Coaching Dr. Laura: Focus on Changing Her Behaviors—Not Her Beliefs
More and more organizations require mandatory diversity training for employees who have stepped on multicultural toes. DTUI.com receives phone calls regularly from employees seeking diversity training that they can sit in on to meet a mandatory remediation requirement.
Human resource managers often hire a consultant to provide cultural competence coaching for a valued manager, supervisor or C-Suite leader. All too often, their primary objective is to protect the organization against legal action. Few human resource officers view the case as an opportunity to augment the individual’s ability to work more effectively in a demographically diverse organization. This is unfortunate.
The human resource professional is on the front lines of finding ways to hire, recruit, and retain talent, yet few appreciate taking the time to develop the competence needed coach employees with cultural competency challenges. The result is that they continue to wrestle with employees stepping on each other’s multicultural toes and the anxiety that comes with stepping in to manage the conflicts. Putting in the time and effort to develop the necessary competence will make their jobs easier.
For any manager who is serious about developing the competence needed to provide remediation coaching and resolve cross cultural conflicts, the problem is finding educational resources that offer the promise of high impact results. The set of guidelines offered below provides managers with a foundation for developing their cultural competence.
The following is an overview of the five steps a DTUI.com consultant would cover in a hypothetical one-on-one executive cultural competence coaching session with Dr. Laura.
Step One: Assess to Identify the Real Problem
The first order of business is to assess the problem to determine coaching objectives. The consultant interviews Dr. Laura’s immediate supervisor to get the facts from the organization’s perspective and information about the Dr. Laura’s overall performance strengths and challenges in her job role.
Any bystanders who observed the incident may also be interviewed, if possible. Seldom will the person who is grieving be included in the interview, and rarely does the individual come into contact with the consultant.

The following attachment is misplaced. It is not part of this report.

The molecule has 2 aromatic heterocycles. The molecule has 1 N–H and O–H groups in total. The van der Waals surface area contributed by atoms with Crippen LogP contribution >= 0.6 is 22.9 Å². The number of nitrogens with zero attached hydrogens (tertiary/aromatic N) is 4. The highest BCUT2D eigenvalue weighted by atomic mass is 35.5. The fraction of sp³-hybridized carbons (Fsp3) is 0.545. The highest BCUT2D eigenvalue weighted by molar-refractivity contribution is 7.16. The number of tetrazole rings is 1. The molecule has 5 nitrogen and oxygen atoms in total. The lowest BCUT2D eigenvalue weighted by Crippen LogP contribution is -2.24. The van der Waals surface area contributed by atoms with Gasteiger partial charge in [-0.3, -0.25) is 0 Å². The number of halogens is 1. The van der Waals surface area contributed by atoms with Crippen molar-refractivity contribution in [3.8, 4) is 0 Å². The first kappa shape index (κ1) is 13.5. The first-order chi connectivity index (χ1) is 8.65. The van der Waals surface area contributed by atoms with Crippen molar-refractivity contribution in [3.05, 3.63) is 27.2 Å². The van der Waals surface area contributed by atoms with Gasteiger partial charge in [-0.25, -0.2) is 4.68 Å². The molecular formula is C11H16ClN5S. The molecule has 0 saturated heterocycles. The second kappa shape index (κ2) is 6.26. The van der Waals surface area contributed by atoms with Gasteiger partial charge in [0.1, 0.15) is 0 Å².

The goal of the assessment is to find out the facts, which requires separating out the symptoms from the real problem. For example, statements gathered during the interviews that describe Dr. Laura as being a politically conservative or culturally insensitive talk show host would be considered symptoms of the problem. The real problem may be that she has very strong opinions about race relations that causes her to say and do prejudice things—the symptoms—when giving advice in such topics. These observable behaviors directly interfere with her ability to stay within acceptable talk show etiquette, which is the problem for her, the caller, and her place of work.
The consultant’s job is not to change Dr. Laura’s beliefs and values—only the problem behaviors. Notice that it does not matter if Dr. Laura suffers from racial prejudice or not. She will likely reject the results of any test the consultant administers that scores her as prejudice. Consultants must avoid getting stuck in trying to get her to accept a personality flaw. That’s an uphill battle because no one cannot read her mind an she knows it. To tell her that she is prejudice only gets you into a “No I am not, Yes you are” debate that only makes her think less of the consultant.
Deal with the observable behaviors that make trouble for her and others—the things she said that over-stepped the boundaries of hosting that particular show.
Next, the consultant administers the Human Capital Inventory. Ideally, Dr. Laura will complete it along with her supervisor, at least two colleagues, and any direct reports in a 360° feedback format. Focusing on objective facts and data instead of opinions about what happened and why it happened is critical for developing a high impact coaching intervention.
Step Two: Build a relationship with the client
The initial coaching meeting with the client is both an interview and a relationship building opportunity. The consultant starts by telling Dr. Laura that she is a valued employee and that is why the organization is investing in coaching services on her behalf. After agreeing upon a brief set of ground rules, Dr. Laura is told that whether or not she suffers from prejudice is of no consequence because the consultant’s primary goal is to simply make her more effective at doing her job. She is also told that changing her values and beliefs is not the coaching objective. In addition, she is given a worksheet that allows her to identify the values that she holds dearly and would not like to change and bring the coaches attention to others in the list that she would like to address during the session.